"In India pardanashin ladies have been given a special protection in view of the social conditions of the times; they are presumed to have an imperfect knowledge of the world, as by the pardah system they are practically excluded from social intercourse and communion with the outside world.

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It is, therefore, manifest that the rule evolved for the protection of pardanashin ladies shall not be confused with other doctrines, such as fraud, duress and actual undue influence, which apply to all persons whether they be pardanashin ladies or not.

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In Geresh Chunder Lahoree v. Mst. Bhuggobutty Debia, MANU/PR/0010/1870 : 13 Moo Ind App 419 (PC) the Privy Council held that as regards documents taken from pardanashin women the court has to ascertain that the party executing them had been a free agent and duly informed of what she was about. The reason for the rule is that the ordinary presumption that a person understands the document to which he has affixed his name does not apply in the case of a pardanashin woman.

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The burden of proof shall always rest upon the person who seeks to sustain a transaction entered into with a pardanashin lady to establish that the said document was executed by her after clearly understanding the nature of the transaction. It should be established that it was not only her physical act but also her mental act. The burden can be discharged not only by proving that the document was explained to her and that she understood it, but also by other evidence, direct and circumstantial."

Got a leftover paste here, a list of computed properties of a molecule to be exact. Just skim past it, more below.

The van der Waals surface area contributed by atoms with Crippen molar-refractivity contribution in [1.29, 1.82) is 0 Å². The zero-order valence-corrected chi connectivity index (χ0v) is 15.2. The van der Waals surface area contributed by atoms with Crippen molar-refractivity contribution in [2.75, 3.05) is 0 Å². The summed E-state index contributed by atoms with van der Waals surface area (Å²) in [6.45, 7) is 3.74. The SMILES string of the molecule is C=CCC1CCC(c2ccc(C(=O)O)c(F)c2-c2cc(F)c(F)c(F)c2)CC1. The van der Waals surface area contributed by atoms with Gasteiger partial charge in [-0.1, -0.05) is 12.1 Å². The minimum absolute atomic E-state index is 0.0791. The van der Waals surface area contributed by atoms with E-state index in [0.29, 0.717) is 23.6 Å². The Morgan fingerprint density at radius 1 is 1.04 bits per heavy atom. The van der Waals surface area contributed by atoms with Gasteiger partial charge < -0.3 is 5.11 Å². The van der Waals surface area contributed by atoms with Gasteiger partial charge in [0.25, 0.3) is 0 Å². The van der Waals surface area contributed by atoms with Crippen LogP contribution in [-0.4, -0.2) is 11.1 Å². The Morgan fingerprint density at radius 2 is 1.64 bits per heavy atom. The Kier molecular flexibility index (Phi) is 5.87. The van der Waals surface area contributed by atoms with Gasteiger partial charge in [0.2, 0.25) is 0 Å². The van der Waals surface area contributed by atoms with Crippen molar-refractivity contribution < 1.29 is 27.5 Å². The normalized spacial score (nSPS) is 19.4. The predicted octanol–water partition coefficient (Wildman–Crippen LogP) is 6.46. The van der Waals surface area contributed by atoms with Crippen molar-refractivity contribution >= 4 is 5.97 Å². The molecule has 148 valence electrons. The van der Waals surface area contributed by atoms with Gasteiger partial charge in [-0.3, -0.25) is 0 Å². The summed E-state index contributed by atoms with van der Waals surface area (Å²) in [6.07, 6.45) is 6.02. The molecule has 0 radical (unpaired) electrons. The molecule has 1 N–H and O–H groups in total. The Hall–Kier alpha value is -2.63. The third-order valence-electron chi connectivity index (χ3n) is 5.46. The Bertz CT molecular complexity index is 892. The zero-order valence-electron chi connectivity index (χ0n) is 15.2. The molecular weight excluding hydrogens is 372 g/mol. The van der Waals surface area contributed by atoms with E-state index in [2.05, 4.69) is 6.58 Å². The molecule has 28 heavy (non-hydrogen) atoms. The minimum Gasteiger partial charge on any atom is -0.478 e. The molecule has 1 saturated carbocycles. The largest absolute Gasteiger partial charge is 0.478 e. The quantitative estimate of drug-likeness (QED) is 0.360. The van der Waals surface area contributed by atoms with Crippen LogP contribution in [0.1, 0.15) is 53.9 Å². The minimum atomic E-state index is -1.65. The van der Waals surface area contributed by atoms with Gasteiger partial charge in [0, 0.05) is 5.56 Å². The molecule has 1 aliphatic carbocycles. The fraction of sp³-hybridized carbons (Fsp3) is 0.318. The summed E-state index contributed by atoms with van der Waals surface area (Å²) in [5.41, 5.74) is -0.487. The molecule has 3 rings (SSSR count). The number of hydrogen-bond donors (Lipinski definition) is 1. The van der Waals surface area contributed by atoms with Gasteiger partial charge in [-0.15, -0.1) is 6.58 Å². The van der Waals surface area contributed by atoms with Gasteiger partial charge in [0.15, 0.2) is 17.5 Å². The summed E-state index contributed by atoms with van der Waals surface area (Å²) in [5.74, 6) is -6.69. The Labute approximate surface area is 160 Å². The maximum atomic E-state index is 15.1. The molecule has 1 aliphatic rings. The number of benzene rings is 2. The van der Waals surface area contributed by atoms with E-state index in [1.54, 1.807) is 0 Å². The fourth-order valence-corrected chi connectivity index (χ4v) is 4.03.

9. In Agadhei Malikani and another v. Abhimanyu Mallik and others, MANU/OR/0133/1968 : ILR 1968 Cut. 576, this Court held that the principles which govern the proof of execution of documents taken from pardanashin woman equally apply to the documents taken from an illiterate woman.

10. The gift deed, Ext. B, reveals that Chandrama had put her L.T.I. There is no endorsement in the gift deed that the contents of the gift deed had been read over and explained to Chandrama and after understanding the contents thereof, she put her L.T.I. Learned trial court held that it is highly inconceivable that Chandrama executed a gift deed in favour of defendant No. 1 in respect of her entire property. The gift deed had not been acted upon. Both the courts concurrently held that defendant No. 1 played fraud and obtained a gift deed. There is no perversity or illegality in the said finding. The substantial question of law is answered accordingly.

11. In the wake of aforesaid, the appeal, sans merit, deserves dismissal. Accordingly, the same is dismissed. There shall be no order as to costs.